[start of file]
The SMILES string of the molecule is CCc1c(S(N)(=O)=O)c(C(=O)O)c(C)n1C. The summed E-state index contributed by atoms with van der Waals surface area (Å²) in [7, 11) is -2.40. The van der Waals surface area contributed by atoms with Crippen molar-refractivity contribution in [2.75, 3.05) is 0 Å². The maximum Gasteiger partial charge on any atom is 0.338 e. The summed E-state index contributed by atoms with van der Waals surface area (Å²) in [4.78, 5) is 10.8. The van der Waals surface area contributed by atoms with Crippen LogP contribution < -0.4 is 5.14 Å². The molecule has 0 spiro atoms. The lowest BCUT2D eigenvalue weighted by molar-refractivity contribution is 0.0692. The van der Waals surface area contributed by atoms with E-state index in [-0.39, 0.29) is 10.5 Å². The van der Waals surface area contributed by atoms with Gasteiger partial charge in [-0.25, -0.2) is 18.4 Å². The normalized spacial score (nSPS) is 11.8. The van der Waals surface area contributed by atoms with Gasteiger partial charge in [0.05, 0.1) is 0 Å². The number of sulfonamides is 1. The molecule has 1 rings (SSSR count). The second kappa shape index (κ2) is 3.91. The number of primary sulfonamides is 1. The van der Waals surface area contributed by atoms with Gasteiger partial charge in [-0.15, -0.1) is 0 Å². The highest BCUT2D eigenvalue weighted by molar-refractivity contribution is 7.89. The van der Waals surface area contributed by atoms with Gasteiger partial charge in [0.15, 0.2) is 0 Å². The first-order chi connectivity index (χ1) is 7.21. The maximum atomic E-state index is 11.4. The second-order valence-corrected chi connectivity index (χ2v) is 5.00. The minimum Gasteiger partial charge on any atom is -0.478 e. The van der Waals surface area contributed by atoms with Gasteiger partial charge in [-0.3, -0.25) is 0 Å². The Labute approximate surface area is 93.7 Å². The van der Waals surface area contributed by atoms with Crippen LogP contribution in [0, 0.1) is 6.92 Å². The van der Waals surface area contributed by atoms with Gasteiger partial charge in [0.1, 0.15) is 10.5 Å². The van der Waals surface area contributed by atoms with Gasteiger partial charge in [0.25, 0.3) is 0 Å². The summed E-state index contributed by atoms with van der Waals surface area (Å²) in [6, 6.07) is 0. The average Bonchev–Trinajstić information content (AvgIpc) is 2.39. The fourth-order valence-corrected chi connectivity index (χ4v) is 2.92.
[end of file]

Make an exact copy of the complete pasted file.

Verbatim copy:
The SMILES string of the molecule is CCc1c(S(N)(=O)=O)c(C(=O)O)c(C)n1C. The summed E-state index contributed by atoms with van der Waals surface area (Å²) in [7, 11) is -2.40. The van der Waals surface area contributed by atoms with Crippen molar-refractivity contribution in [2.75, 3.05) is 0 Å². The maximum Gasteiger partial charge on any atom is 0.338 e. The summed E-state index contributed by atoms with van der Waals surface area (Å²) in [4.78, 5) is 10.8. The van der Waals surface area contributed by atoms with Crippen LogP contribution < -0.4 is 5.14 Å². The molecule has 0 spiro atoms. The lowest BCUT2D eigenvalue weighted by molar-refractivity contribution is 0.0692. The van der Waals surface area contributed by atoms with E-state index in [-0.39, 0.29) is 10.5 Å². The van der Waals surface area contributed by atoms with Gasteiger partial charge in [-0.25, -0.2) is 18.4 Å². The normalized spacial score (nSPS) is 11.8. The van der Waals surface area contributed by atoms with Gasteiger partial charge in [0.05, 0.1) is 0 Å². The number of sulfonamides is 1. The molecule has 1 rings (SSSR count). The second kappa shape index (κ2) is 3.91. The number of primary sulfonamides is 1. The van der Waals surface area contributed by atoms with Gasteiger partial charge in [-0.15, -0.1) is 0 Å². The highest BCUT2D eigenvalue weighted by molar-refractivity contribution is 7.89. The van der Waals surface area contributed by atoms with Gasteiger partial charge in [0.15, 0.2) is 0 Å². The first-order chi connectivity index (χ1) is 7.21. The maximum atomic E-state index is 11.4. The second-order valence-corrected chi connectivity index (χ2v) is 5.00. The minimum Gasteiger partial charge on any atom is -0.478 e. The van der Waals surface area contributed by atoms with Gasteiger partial charge in [-0.3, -0.25) is 0 Å². The Labute approximate surface area is 93.7 Å². The van der Waals surface area contributed by atoms with Crippen LogP contribution in [0, 0.1) is 6.92 Å². The van der Waals surface area contributed by atoms with Gasteiger partial charge in [0.1, 0.15) is 10.5 Å². The van der Waals surface area contributed by atoms with Gasteiger partial charge in [0.25, 0.3) is 0 Å². The summed E-state index contributed by atoms with van der Waals surface area (Å²) in [6, 6.07) is 0. The average Bonchev–Trinajstić information content (AvgIpc) is 2.39. The fourth-order valence-corrected chi connectivity index (χ4v) is 2.92.